Jordan Table of Contents
Figure 7. Gross Domestic Product (GDP) by Sector of Origin, 1978 and 1987
Source: Based on information from Jordan, Central Bank of Jordan, Monthly Statistical Bulletin, Amman, April 1979, Table 40; and Jordan, Department of Statistics, Statistical Yearbook, 1987, 383.
The large contribution of the service sector to GDP, versus the small contribution of the industrial and agricultural sectors, has long been a source of concern to economic planners. In the late 1980s, Jordan's aggregate private and public service sector continued to contribute about 60 to 65 percent of total GDP. This figure was exceeded only in some of the world's most industrially advanced market economies. Figures nearly as high were reached by several of the world's poorest economies, however, where unproductive surplus labor was absorbed into the service sector. Some segments of the service sector, such as banking and engineering, relied on advanced and sophisticated skills. Nonetheless, the sector's overall contribution to GDP remained roughly constant in the 1970s and 1980s, even though its share of total employment increased significantly. The relative lack of growth called into question the overall efficiency and productivity of the service sector.
In 1987 the government, which employed more than 40 percent of the labor force and more than 67 percent of service sector employees, contributed about 18 percent to GDP. Retail and wholesale trade--which included well-developed hotel and restaurant subsectors--was the second largest contributor to GDP. This sector generated 17 percent of GDP in 1987, a share that had declined about 2 percent over the preceding decade. Finance, banking, real estate transactions, insurance, and business services made up 8 percent of GDP. Transportation and communications contributed about 11 percent of GDP (see fig. 7). Manufacturing, mining, agriculture, and construction--the sectors that produced consumer or capital goods or inputs--together accounted for only about 32 percent or less of GDP. The steady growth of manufacturing, which climbed from about 4 percent of GDP in 1970 to almost 15 percent in 1987, was regarded as a promising sign. Agriculture--including animal husbandry, forestry, and fishing--constituted almost 40 percent of GDP in the 1950s and about 15 percent of GDP in the early 1970s. By 1987, however, its share had declined to 7 percent, which caused the government considerable concern. Construction's contribution doubled between 1970 and 1975, reaching about 8 percent of GDP as spending on both public works and private housing increased, and then stabilized. By 1987 construction had declined to 6 percent. Utilities such as electricity and water supply accounted for 3 percent of GDP, and mining contributed 4 percent in 1987.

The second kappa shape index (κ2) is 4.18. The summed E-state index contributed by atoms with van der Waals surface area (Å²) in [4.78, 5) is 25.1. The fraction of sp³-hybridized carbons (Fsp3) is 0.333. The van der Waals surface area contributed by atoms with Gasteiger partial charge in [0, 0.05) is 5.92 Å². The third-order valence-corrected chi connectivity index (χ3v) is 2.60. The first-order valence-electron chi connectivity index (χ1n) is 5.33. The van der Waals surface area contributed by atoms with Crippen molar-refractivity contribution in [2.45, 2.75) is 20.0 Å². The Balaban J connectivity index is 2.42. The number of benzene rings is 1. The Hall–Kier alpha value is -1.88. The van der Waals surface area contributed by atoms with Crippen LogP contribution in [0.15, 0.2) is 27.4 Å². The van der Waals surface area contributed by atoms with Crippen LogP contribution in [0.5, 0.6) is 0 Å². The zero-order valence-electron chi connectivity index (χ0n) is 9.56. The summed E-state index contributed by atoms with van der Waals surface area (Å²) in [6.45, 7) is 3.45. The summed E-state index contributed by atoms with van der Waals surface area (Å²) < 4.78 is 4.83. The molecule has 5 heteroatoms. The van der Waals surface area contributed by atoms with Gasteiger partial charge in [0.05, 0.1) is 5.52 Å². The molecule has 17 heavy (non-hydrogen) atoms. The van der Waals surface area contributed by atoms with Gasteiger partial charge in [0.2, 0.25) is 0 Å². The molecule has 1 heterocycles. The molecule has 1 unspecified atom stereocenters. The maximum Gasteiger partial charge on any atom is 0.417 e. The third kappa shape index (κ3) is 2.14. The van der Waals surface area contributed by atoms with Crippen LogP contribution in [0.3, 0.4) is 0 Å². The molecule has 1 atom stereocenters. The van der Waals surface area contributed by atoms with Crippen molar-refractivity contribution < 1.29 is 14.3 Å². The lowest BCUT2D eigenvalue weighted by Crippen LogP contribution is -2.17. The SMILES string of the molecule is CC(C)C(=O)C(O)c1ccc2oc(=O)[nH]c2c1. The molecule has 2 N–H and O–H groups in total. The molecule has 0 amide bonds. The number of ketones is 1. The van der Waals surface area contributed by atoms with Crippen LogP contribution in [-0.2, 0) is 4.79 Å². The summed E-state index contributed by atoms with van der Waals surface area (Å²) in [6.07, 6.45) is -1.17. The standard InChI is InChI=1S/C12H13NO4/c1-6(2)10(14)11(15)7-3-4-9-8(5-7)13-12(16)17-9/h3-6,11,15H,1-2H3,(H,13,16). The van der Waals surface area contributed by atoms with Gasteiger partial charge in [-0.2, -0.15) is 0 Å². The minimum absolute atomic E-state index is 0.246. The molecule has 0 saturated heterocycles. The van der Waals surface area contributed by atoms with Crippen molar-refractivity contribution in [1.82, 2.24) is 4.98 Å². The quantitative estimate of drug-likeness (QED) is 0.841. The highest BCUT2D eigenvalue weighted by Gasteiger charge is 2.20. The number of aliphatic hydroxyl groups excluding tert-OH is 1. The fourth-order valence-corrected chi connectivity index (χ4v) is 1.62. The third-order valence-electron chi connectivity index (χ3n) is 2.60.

Jordan's demand structure in terms of GDP consumption was distorted. In 1986 the government consumed more than 26 percent of GDP, a figure that was the fourth highest in the noncommunist world. Private consumption was about 87 percent of GDP, also among the highest in the world. Consumption exceeded GDP by 13 percent, the highest margin in the world except for the Yemen Arab Republic (North Yemen). Jordan's exports of goods and nonfactor services (i.e., freight, insurance, and travel) amounted to 49 percent of GDP, and its negative resource gap--the excess of imports over exports as a proportion of GDP--was minus 44 percent, by far the highest in the world. Inflows of capital from external sources financed all gross domestic investment (31 percent of GDP) and part of domestic consumption.
Insofar as consumption exceeded GDP and the difference was made up partially by aid and remittances, Jordan did not fully earn the growth it experienced in the 1970s and early 1980s. Jordan's GDP, which rose from about US$2 billion to US$4 billion during the period, was only between 75 percent and 90 percent of its GNP. At the same time, annual inflows of unrequited--or, as the Jordanian government sometimes called them, "unrequested" transfer payments-- were in some years more than US$1 billion. These unearned transfers, in the form of foreign aid and expatriate worker remittances, permitted Jordan to register only a relatively small current account deficit. In several years, Jordan actually registered current account surpluses despite outspending its GDP by the highest margin in the world. In 1980, for example, Jordan had a current account surplus of almost US$375 million. As foreign aid declined and remittance income tapered off, Jordan suffered a current account deficit of US$390 million in 1983. By 1987 the current account deficit had shrunk considerably, because a reduced trade deficit more than compensated for declining aid and remittance inflows (see table 5, Appendix).